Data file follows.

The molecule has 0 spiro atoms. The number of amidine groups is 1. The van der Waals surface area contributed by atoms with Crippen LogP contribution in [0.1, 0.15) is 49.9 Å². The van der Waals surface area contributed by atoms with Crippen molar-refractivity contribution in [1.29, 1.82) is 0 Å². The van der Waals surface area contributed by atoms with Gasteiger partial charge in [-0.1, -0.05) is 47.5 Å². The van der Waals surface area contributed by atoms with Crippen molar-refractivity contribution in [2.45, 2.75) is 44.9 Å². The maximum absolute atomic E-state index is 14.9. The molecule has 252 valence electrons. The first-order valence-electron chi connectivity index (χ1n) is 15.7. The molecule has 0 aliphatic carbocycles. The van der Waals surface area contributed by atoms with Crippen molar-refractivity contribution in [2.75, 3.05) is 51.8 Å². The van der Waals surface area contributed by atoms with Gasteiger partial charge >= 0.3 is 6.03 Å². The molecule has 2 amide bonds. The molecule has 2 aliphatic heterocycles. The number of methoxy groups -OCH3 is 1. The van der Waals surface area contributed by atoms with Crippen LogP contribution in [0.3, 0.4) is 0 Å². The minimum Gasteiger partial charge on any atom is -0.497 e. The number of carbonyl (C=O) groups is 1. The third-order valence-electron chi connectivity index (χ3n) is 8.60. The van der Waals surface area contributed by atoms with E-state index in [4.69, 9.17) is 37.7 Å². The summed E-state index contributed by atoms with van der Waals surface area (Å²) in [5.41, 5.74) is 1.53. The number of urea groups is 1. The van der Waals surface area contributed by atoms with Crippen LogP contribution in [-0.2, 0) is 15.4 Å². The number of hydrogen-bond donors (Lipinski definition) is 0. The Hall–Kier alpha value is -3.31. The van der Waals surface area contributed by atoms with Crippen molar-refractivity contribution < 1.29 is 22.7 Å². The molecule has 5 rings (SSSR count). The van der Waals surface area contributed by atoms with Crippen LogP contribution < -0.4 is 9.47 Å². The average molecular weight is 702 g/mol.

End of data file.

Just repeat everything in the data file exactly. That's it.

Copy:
The molecule has 0 spiro atoms. The number of amidine groups is 1. The van der Waals surface area contributed by atoms with Crippen LogP contribution in [0.1, 0.15) is 49.9 Å². The van der Waals surface area contributed by atoms with Crippen molar-refractivity contribution in [1.29, 1.82) is 0 Å². The van der Waals surface area contributed by atoms with Gasteiger partial charge in [-0.1, -0.05) is 47.5 Å². The van der Waals surface area contributed by atoms with Crippen molar-refractivity contribution in [2.45, 2.75) is 44.9 Å². The maximum absolute atomic E-state index is 14.9. The molecule has 252 valence electrons. The first-order valence-electron chi connectivity index (χ1n) is 15.7. The molecule has 0 aliphatic carbocycles. The van der Waals surface area contributed by atoms with Crippen molar-refractivity contribution in [2.75, 3.05) is 51.8 Å². The van der Waals surface area contributed by atoms with Gasteiger partial charge >= 0.3 is 6.03 Å². The molecule has 2 amide bonds. The molecule has 2 aliphatic heterocycles. The number of methoxy groups -OCH3 is 1. The van der Waals surface area contributed by atoms with Crippen LogP contribution in [0.3, 0.4) is 0 Å². The minimum Gasteiger partial charge on any atom is -0.497 e. The number of carbonyl (C=O) groups is 1. The third-order valence-electron chi connectivity index (χ3n) is 8.60. The van der Waals surface area contributed by atoms with E-state index in [4.69, 9.17) is 37.7 Å². The summed E-state index contributed by atoms with van der Waals surface area (Å²) in [5.41, 5.74) is 1.53. The number of urea groups is 1. The van der Waals surface area contributed by atoms with Crippen LogP contribution in [-0.2, 0) is 15.4 Å². The number of hydrogen-bond donors (Lipinski definition) is 0. The Hall–Kier alpha value is -3.31. The van der Waals surface area contributed by atoms with Crippen molar-refractivity contribution < 1.29 is 22.7 Å². The molecule has 5 rings (SSSR count). The van der Waals surface area contributed by atoms with Crippen LogP contribution < -0.4 is 9.47 Å². The average molecular weight is 702 g/mol.